2. I’m certainly not advocating penalty kicks because “it’s always been that way”. I’m saying the act of taking a penalty kick is just as much a part of the game as scoring in open play. It’s not like draws AET are decided by a tennis match – they’re decided by a completely legitimate form of the game: taking penalty kicks.

      3. I think penalty kicks are fine and the teams should and do practice for them just like any other aspect of the game. Excellent players in many cases kick excellent penalties (e.g., Ronaldo “de Lima”). Yes, it is very different than hanving the teams play each other but the skills required for making good penalties are very relevant to the game as well.

      4. I would personally prefer to see something more akin to normal play. Ice hockey shootouts I think are the best balance between keeping it short but staying close to normal play.

        Something like, two attacking players v one defender and a goalie, start from the kick off spot (the defender as normal, outside the centre circle), and have one shot at goal within 15 seconds. Alternate and repeat until there is a difference, sudden death from the first attempt.

  7. ALl of the games are streamed ESPN online. Whether you can watch them depends on your internet provider.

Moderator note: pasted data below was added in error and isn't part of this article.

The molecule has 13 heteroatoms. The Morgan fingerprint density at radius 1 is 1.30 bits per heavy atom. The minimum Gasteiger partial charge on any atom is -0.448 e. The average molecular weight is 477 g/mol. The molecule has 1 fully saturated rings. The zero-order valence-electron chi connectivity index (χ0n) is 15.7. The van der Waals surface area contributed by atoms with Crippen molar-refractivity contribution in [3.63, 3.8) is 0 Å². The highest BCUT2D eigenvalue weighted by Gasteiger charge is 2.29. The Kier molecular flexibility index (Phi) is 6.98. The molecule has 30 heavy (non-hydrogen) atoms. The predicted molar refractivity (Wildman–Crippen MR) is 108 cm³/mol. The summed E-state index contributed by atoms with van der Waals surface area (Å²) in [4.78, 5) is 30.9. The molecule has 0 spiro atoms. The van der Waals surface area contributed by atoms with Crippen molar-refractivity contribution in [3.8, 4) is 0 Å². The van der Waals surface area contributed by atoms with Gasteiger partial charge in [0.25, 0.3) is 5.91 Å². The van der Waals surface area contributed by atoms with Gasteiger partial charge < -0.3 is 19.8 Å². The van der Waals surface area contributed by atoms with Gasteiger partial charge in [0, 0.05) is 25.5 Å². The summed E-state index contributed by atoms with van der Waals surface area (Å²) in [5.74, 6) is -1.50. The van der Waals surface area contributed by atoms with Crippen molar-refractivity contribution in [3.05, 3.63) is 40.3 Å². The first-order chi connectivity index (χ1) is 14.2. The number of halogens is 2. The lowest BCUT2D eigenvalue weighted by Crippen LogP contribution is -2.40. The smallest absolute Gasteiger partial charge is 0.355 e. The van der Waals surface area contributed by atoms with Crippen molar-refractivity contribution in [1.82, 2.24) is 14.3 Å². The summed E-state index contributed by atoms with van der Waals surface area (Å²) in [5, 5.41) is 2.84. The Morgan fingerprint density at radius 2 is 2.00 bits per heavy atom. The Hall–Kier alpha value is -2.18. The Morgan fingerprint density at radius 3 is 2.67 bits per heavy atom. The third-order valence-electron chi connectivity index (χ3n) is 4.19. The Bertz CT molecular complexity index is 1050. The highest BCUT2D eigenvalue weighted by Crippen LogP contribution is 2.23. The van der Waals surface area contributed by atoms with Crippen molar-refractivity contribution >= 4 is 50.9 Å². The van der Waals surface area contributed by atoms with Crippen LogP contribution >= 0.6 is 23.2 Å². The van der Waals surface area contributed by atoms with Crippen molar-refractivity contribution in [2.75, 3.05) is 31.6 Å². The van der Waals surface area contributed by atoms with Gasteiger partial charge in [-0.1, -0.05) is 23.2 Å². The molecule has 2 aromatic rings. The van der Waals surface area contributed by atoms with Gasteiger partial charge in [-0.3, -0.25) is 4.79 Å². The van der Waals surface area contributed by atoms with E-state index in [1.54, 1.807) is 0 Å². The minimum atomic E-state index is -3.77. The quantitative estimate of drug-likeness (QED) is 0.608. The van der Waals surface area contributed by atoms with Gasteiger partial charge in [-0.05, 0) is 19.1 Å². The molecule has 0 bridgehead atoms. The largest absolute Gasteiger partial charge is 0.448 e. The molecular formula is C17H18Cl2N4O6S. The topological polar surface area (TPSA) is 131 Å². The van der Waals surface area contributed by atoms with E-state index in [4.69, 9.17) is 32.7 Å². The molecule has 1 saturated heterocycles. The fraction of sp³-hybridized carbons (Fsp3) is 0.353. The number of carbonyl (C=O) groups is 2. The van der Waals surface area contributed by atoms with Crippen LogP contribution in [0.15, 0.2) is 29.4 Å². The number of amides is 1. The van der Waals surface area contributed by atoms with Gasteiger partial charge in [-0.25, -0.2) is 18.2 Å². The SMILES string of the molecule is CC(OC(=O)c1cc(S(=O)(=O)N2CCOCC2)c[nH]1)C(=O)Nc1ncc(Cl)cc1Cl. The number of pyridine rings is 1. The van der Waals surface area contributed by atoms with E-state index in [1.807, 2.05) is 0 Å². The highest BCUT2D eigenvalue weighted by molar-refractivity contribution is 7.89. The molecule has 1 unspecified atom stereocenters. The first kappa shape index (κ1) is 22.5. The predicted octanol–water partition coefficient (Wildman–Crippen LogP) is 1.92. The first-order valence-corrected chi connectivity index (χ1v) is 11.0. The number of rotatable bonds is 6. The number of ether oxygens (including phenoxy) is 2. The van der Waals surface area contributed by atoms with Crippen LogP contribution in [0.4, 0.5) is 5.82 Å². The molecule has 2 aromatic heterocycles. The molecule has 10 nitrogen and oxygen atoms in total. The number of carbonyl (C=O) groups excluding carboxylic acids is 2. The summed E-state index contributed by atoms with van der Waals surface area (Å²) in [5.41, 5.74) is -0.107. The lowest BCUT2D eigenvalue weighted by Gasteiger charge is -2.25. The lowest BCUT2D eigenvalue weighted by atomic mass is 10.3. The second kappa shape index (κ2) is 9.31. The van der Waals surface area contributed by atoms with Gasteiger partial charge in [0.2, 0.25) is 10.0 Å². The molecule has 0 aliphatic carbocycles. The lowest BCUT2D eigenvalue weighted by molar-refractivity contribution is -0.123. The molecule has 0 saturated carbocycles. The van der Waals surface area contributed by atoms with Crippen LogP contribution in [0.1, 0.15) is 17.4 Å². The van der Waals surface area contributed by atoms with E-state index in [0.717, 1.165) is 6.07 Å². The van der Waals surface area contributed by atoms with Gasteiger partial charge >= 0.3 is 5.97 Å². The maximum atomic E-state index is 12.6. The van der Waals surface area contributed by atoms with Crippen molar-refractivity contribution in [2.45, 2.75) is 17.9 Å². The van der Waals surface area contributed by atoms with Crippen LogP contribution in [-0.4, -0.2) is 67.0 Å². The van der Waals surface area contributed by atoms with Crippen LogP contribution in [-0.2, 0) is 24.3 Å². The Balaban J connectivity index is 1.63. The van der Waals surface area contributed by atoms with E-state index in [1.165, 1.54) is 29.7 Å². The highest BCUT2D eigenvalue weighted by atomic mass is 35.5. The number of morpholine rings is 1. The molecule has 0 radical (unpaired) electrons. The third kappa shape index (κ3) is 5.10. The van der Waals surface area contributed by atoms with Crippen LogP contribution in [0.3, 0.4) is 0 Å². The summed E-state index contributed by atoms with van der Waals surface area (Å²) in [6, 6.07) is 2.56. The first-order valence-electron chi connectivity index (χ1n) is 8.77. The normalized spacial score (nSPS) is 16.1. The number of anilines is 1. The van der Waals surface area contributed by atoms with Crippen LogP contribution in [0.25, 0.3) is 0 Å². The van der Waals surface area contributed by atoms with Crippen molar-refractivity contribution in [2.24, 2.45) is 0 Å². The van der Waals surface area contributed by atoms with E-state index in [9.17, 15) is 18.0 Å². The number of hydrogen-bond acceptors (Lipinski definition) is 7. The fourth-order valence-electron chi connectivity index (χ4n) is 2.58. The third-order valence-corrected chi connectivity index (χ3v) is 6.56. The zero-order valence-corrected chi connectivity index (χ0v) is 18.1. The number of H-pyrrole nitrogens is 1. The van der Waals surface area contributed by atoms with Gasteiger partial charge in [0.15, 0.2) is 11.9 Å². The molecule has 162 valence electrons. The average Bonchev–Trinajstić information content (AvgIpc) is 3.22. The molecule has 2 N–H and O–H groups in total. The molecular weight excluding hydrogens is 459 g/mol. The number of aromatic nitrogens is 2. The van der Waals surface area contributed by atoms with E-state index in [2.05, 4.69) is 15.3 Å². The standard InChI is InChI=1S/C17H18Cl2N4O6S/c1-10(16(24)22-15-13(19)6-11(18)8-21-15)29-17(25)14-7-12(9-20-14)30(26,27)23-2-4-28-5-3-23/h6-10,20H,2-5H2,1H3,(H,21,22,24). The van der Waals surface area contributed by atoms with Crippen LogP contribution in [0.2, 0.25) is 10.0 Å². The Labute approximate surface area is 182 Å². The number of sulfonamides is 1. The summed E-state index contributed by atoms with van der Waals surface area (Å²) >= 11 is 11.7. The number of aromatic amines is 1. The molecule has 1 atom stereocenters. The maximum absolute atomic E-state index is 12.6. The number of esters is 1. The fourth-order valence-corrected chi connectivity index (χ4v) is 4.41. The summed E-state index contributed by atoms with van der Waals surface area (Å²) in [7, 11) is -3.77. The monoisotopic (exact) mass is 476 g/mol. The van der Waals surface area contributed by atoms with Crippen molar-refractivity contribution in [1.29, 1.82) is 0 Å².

1. I’ve had no problem watching the feeds off ESPN3. All of the games have an ESPN3 feed, in addition to their ESPN or ESPN2 feed; if the screen says, “You aren’t subscribed”, just keep looking for an EPSN3 feed. [I don’t subscribe to any of the appropriate services, and I’ve watched all the games on-line.]

      Also, the tactical cam is available to all visitors: no commentary, just a widescreen view of the entire field, all the time. It can be very

  8. I don’t think Univision is streaming. Here is there World Cup page in Spanish – the Google translation of it does not appear to have a link for streaming:
    http://futbol.univision.com/fifa-copa-mundial/

    I watch Univision over the air – Channel 66.1 in Chicago. From Hyde Park, an indoor antenna will work as long as you have a digital television and don’t need a converter box.

  9. Brazil and Chile was live streamed on Univision yesterday.